Contrary to belief, Utah has a thriving black community. According to the Utah Valley Chamber of Commerce, Utah’s black community has risen to 4%, and will likely grow higher due to the economic growth in this state. With this growth, more funding and education on diversity and inclusion is truly needed in a state where the majority of the people are not people of color.
Unfortunately, with the rise in the diversity of this state, legislators are presenting Bills to prohibit the funding or maintenance of diversity, equity, and inclusion offices or officers in the system of higher education and employment.
Bill sponsors Representative Katy Hall and Senator John D. Johnson will be in session THIS morning to pass these bills which clearly states their intentions. H.B. 451 (House Bill) is a bill proposing STATE ENTITY RESTRICTIONS. This bill prohibits the use of certain statements or materials by a state entity to determine employment, admission, or other benefits. S.B. 283 (Senate Bill) is a bill proposing PROHIBITING DIVERSITY, EQUITY, AND INCLUSION IN HIGHER EDUCATION. This bill prohibits the funding or maintenance of diversity, equity, and inclusion offices or officers in the system of higher education.
Considering this state’s black population has a 4% rate, with other persons of color and diverse backgrounds not that much greater, these bills will adversely IMPACT the state in a major way! Various businesses in this state have instituted Diversity, Equity, and Inclusion departments in their companies. Some have funded initiatives to empower grassroots organizations to promote diversity in the state.
2022, I read how Utah was the lowest in the state for women’s equality. In that report, they did not speak on how it affects the women of color in this state. This is why IMPACT Magazine began the IMPACT Black Women Experience. The black women in this state revealed they do not feel psychologically safe nor have the resources needed to do what she needs done in this state.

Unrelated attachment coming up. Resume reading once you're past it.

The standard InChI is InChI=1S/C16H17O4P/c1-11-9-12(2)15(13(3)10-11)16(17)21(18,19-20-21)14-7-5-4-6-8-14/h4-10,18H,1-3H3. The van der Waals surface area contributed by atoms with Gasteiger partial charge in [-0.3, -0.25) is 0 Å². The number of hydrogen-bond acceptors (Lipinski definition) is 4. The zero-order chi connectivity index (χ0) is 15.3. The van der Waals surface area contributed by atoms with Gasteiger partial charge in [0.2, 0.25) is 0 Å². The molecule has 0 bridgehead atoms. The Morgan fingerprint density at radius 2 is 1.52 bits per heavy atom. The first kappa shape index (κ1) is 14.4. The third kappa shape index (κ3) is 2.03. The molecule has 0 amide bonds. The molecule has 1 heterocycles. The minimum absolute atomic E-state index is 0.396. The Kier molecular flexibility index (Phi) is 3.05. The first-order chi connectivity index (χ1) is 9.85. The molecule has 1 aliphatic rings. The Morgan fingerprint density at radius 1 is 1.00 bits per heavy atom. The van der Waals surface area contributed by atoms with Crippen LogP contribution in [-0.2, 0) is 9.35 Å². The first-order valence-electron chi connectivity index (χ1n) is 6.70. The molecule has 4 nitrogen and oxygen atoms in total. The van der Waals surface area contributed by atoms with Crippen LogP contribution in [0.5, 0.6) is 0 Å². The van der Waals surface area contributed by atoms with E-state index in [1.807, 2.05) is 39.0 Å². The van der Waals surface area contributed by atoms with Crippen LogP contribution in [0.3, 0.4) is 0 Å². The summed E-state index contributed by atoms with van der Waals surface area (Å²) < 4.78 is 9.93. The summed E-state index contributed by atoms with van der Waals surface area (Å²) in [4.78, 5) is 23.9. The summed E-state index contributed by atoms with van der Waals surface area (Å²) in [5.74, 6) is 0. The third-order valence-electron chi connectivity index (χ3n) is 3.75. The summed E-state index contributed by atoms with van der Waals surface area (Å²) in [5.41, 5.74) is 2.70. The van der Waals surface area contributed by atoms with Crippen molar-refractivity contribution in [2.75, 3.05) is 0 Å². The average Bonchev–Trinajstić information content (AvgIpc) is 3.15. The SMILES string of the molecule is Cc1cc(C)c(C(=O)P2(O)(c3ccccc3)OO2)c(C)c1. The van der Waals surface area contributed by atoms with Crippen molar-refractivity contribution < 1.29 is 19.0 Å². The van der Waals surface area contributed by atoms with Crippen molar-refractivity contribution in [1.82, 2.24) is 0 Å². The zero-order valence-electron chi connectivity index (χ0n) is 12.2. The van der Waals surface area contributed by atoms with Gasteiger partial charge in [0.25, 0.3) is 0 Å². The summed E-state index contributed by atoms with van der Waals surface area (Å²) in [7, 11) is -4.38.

From this admission, IMPACT Black Women Experience was created and has had partners in conglomerate companies Meta, Domo, Thread, the Salt Lake City’s Mayors Office, Comcast, PDQ, Strong & Hanni, and more to provide IMPACT Magazine the resources to empower, encourage, and educate black women in this state. With IMPACT Black Women Experience partners, IMPACT Magazine has been able provide community organizations who provide needs to the black community, with financial assistance to support their organizations needs.
These bills will stop not only IMPACT Magazine’s efforts but also the companies, educational institutions, community organizations and more from doing the work in a state that desperately needs it! What can YOU do? Considering IMPACT Magazine has readers all over the world, you can be a resource by sharing outrage around the country for these outlandish Bills! If you’re the head of DEI in ANY organization or business, be on the lookout because they are coming for your state too! Proactively and regularly assess state regulatory exposure. Organizations in states should carefully consider the reach of state-level initiatives and whether and how they affect operations. And organizations that operate across state lines should survey the laws, regulations, and other directives in each jurisdiction to consider how they may limit operations in specific states or across the organization.
If you don’t know, as activist Tamika Mallory book states, we are in a STATE OF EMERGENCY! These bills will not only affect Utah, but if passed, YOUR state as well! Utah’s first black woman elected to Utah’s Legislature Sandra Hollis, who successfully passed legislation banning knee on the neck restraint by law enforcement, requiring cultural training for school resource officers, increasing job opportunities for the formerly incarcerated, removing the provision that allow for slavery in the Utah state constitution and declaring Juneteenth a state holiday says, “I’m tired! I’m tired physically and mentally from fighting. I don’t know what the fear is! I’m at a loss for words.”